This was a "Dishonorable" mention in the Bulwer-Lytton Fiction Contest.



She had curves that just wouldn't quit, like on one of those car commercials where a stunt driver slides a sexy new sports car around hairpin turn after hairpin turn while some poor musician, down on his luck and having been forced to sell out his dream of superstardom for a lousy 30-second ad jingle, sings "Zoom, zoom, zoom" in the background.

Amber Dubois
Denver, CO


The Bulwer-Lytton Fiction Contest is "an international literary parody contest, the competition honors the memory (if not the reputation) of Victorian novelist Edward George Earl Bulwer-Lytton (1803-1873). The goal of the contest is childishly simple: entrants are challenged to submit bad opening sentences to imaginary novels. Although best known for The Last Days of Pompeii (1834), which has been made into a movie three times, originating the expression "the pen is mightier than the sword," and phrases like "the great unwashed" and "the almighty dollar," Bulwer-Lytton opened his novel Paul Clifford (1830) with the immortal words that Charles Schulz' beagle Snoopy plagiarized for years, "It was a dark and stormy night.""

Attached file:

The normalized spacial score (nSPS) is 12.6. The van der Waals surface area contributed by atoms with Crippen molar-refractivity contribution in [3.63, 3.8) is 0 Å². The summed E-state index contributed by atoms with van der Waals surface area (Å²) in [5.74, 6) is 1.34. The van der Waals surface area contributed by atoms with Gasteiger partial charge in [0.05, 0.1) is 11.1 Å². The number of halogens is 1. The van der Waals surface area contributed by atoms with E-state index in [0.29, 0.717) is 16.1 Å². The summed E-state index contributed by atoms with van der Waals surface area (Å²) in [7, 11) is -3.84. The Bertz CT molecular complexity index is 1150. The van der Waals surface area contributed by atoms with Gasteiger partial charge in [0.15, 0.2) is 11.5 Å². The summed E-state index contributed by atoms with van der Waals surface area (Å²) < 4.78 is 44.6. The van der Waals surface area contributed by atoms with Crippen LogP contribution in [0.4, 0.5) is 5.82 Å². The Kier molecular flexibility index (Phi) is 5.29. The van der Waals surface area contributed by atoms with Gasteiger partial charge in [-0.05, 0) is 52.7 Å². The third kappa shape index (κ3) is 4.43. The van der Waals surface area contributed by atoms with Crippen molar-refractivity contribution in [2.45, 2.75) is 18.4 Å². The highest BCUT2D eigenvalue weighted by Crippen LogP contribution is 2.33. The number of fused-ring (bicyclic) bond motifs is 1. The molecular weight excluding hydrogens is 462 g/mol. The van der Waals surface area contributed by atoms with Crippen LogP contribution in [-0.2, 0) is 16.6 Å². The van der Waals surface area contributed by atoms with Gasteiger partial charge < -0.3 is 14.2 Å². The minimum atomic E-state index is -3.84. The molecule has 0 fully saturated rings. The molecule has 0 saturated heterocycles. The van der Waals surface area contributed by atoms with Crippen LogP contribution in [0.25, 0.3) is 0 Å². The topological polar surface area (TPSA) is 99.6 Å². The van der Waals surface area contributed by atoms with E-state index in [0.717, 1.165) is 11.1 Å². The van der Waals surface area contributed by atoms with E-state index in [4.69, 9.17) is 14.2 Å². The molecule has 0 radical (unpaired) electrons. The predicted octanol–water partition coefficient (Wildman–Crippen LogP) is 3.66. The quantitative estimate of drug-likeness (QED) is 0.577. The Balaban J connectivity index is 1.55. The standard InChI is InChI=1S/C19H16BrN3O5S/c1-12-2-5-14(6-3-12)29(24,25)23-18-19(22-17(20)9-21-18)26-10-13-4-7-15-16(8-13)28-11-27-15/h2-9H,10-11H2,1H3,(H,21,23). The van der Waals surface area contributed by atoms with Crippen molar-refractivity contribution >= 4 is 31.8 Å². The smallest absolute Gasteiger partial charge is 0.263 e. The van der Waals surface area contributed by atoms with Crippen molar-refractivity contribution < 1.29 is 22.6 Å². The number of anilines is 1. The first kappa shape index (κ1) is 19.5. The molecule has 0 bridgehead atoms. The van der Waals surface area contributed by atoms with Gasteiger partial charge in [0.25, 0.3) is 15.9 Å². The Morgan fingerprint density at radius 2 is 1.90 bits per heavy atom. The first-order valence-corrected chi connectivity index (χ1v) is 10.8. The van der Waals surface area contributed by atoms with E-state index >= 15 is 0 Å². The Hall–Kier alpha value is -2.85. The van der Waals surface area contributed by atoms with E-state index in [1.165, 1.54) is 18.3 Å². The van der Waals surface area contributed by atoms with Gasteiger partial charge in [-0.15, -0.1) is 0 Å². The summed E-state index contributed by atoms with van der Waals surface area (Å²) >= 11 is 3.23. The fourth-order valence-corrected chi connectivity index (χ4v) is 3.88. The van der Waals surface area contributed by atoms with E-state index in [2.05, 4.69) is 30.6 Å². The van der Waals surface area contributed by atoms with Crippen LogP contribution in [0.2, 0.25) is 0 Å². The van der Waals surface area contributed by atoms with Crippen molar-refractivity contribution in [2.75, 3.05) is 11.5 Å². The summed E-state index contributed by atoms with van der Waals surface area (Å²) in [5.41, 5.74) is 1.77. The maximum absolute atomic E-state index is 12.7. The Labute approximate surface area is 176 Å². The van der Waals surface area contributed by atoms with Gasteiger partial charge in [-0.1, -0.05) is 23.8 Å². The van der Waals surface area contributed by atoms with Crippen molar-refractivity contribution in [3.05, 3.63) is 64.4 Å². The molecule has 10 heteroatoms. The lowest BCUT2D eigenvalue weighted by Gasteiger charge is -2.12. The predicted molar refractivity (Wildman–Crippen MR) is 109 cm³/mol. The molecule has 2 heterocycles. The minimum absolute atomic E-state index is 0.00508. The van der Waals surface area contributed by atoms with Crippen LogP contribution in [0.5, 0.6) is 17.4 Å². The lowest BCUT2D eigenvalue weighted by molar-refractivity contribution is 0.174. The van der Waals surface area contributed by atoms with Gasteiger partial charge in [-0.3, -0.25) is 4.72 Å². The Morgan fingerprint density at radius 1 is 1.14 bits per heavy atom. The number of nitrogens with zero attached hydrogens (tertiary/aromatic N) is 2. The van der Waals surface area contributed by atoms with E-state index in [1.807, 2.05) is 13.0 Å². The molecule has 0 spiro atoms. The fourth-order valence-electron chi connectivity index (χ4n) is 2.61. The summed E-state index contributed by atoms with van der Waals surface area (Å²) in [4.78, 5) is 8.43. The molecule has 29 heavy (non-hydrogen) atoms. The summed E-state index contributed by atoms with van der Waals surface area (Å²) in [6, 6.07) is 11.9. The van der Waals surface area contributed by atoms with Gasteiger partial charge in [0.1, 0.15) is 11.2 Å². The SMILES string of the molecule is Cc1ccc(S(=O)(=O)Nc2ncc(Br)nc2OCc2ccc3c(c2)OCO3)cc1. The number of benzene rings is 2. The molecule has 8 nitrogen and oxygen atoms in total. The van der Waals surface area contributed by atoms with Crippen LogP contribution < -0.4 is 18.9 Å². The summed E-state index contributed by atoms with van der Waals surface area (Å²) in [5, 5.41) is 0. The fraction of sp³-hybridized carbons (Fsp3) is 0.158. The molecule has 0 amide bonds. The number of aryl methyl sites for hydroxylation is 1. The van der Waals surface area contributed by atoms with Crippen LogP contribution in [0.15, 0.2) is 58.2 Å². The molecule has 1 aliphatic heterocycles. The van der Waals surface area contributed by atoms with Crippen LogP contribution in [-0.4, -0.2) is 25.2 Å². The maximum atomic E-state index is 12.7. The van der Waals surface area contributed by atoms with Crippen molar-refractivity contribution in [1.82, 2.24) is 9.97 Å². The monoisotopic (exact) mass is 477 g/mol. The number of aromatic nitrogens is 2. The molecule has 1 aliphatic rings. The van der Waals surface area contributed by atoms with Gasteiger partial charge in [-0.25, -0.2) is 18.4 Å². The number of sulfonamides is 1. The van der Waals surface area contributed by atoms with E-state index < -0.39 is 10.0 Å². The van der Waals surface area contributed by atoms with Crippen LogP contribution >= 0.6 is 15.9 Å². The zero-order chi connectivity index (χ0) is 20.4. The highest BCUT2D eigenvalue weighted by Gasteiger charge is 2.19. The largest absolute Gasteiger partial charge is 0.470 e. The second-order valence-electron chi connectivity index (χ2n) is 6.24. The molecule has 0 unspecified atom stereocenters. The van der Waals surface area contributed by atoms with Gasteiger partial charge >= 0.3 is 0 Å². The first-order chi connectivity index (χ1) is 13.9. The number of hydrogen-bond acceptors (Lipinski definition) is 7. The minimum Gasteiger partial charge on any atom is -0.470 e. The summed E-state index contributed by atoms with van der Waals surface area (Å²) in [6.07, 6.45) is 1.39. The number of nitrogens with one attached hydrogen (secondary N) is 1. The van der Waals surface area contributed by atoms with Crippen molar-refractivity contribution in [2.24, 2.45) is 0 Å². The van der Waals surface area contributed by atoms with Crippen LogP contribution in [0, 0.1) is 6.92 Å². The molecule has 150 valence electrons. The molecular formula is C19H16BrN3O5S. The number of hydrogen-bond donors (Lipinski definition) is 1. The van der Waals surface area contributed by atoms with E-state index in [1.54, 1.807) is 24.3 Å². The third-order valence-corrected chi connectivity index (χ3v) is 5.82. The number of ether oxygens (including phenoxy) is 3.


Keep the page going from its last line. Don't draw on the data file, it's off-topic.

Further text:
Below is the 2007 Grand Prize Winner's Sentence.



Gerald began--but was interrupted by a piercing whistle which cost him ten percent of his hearing permanently, as it did everyone else in a ten-mile radius of the eruption, not that it mattered much because for them "permanently" meant the next ten minutes or so until buried by searing lava or suffocated by choking ash--to pee.

Jim Gleeson
Madison, WI

LINK! (If you want to read more of them)